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Stroke Warning Signs: What to Look for & When to Call for Help

how to identify the early signs of stroke

Can you identify the major stroke warning signs? Over 795,000 strokes occur in the US each year, and it’s crucial to know how to recognize the early signs of a stroke and when to act.

Time lost is brain lost, and immediate medical attention is essential for stabilizing the damage and minimizing the secondary effects of a stroke. By identifying the early warning signs of a stroke and seeking timely care, you could potentially save a life.

Here’s everything you need to know about the early signs of a stroke and when to seek emergency medical attention.

What Is a Stroke?

diagram of ischemic vs hemorrhagic stroke

Before we share what the early signs of a stroke are, let’s discuss what a stroke is and why it occurs.

A stroke occurs when an artery in the brain becomes either clogged by a blood clot (ischemic stroke) or bursts (hemorrhagic stroke). This leads to insufficient blood supply in that area of the brain, which deprives the cells of oxygen and other essential nutrients needed to survive. As a result, the cells begin to die, resulting in permanent brain damage.

There’s also a type of stroke called a TIA (transient ischemic attack), which describes a “mini stroke.” Although TIAs generally resolve themselves, they are often major warning signs that another stroke may occur. Of the people who get TIAs, 40% eventually have a stroke.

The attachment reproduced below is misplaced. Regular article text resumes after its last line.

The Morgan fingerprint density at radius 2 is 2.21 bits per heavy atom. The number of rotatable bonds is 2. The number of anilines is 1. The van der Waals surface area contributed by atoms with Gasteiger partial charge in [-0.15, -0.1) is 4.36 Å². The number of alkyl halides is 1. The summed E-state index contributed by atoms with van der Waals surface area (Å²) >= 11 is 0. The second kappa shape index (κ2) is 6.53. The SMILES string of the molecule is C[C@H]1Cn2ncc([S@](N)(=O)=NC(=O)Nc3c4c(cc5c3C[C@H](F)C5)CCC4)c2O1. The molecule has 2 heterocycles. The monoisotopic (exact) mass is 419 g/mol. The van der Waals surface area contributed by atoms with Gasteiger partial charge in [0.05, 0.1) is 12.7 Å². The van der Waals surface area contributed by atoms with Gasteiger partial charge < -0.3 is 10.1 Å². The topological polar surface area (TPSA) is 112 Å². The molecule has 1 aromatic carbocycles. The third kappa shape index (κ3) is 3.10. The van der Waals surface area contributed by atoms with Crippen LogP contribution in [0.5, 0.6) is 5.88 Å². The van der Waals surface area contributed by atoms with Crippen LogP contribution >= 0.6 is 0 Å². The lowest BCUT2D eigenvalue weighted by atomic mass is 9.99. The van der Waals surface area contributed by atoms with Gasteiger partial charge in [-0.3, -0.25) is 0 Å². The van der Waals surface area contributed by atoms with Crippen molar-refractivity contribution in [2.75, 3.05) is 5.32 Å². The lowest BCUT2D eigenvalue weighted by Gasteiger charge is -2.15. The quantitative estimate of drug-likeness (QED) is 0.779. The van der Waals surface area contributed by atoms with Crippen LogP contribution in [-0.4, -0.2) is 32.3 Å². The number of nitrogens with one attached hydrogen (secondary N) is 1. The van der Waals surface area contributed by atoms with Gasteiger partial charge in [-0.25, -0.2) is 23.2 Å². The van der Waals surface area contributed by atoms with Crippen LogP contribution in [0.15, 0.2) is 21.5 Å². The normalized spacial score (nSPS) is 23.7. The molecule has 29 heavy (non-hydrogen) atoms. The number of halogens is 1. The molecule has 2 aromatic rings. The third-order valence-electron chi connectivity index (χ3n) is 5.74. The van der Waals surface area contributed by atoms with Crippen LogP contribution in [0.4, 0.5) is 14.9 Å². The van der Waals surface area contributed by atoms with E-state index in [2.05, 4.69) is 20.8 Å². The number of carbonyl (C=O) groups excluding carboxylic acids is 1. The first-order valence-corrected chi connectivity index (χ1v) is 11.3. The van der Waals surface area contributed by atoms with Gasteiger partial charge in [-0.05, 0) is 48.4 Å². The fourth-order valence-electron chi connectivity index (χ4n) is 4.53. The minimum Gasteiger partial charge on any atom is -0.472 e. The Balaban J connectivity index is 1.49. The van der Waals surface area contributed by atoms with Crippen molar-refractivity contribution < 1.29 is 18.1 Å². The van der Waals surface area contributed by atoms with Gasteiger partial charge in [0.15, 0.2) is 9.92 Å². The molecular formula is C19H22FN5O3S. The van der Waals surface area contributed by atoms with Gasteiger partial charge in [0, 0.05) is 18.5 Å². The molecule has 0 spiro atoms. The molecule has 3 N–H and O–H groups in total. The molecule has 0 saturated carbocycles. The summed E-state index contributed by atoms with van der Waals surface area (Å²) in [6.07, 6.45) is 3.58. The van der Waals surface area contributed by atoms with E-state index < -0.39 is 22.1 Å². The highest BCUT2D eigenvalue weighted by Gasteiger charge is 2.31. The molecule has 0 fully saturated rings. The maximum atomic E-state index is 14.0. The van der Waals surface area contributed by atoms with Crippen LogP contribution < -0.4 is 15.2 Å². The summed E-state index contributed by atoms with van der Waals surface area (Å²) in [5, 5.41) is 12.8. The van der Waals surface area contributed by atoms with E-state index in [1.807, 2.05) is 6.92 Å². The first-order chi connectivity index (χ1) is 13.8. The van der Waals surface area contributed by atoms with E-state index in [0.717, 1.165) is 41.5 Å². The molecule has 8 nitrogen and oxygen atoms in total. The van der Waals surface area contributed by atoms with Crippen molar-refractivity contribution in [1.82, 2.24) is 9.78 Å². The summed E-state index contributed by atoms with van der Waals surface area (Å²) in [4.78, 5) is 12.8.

In order to minimize the damage caused by a TIA or stroke, immediate medical attention is needed to stabilize the brain and help restore blood flow to the area.

For those having an ischemic stroke, a medication called tPA is frequently used to dissolve the blood clot and allow nutrients to once again return to the affected brain area. This limits the damage from the stroke, resulting in better overall functional outcomes. However, effective use of tPA is only possible within a few hours of the onset of stroke symptoms, so timeliness is essential.

Similarly, those who are having a hemorrhagic stroke also benefit from immediate medical attention, which may include controlling the bleed through medications (especially if you’re on blood thinners) or surgery.

Now that you understand why it’s so crucial to get timely medical attention, let’s go over the early signs of stroke.

The “FAST” Acronym for Spotting a Stroke

recognizing the early signs of stroke

There are three major signs that often occur when an individual is having a stroke. Individuals having a stroke may exhibit one, two, or all of these signs. These early signs of stroke can be easily remembered with the acronym FAST:

  • Facial drooping: Half of the face is drooping or numb. One way to confirm this early sign of stroke is to ask the individual to smile.
  • Arm weakness: One arm or one side of the body is weak or paralyzed. To confirm this stroke warning sign, ask the person to lift their arms. Ensure they are raised to the same height and one isn’t “falling” down.
  • Speech difficulty: Words become slurred or difficult to understand. To confirm this sign of stroke, ask the individual to say your name or a short sentence.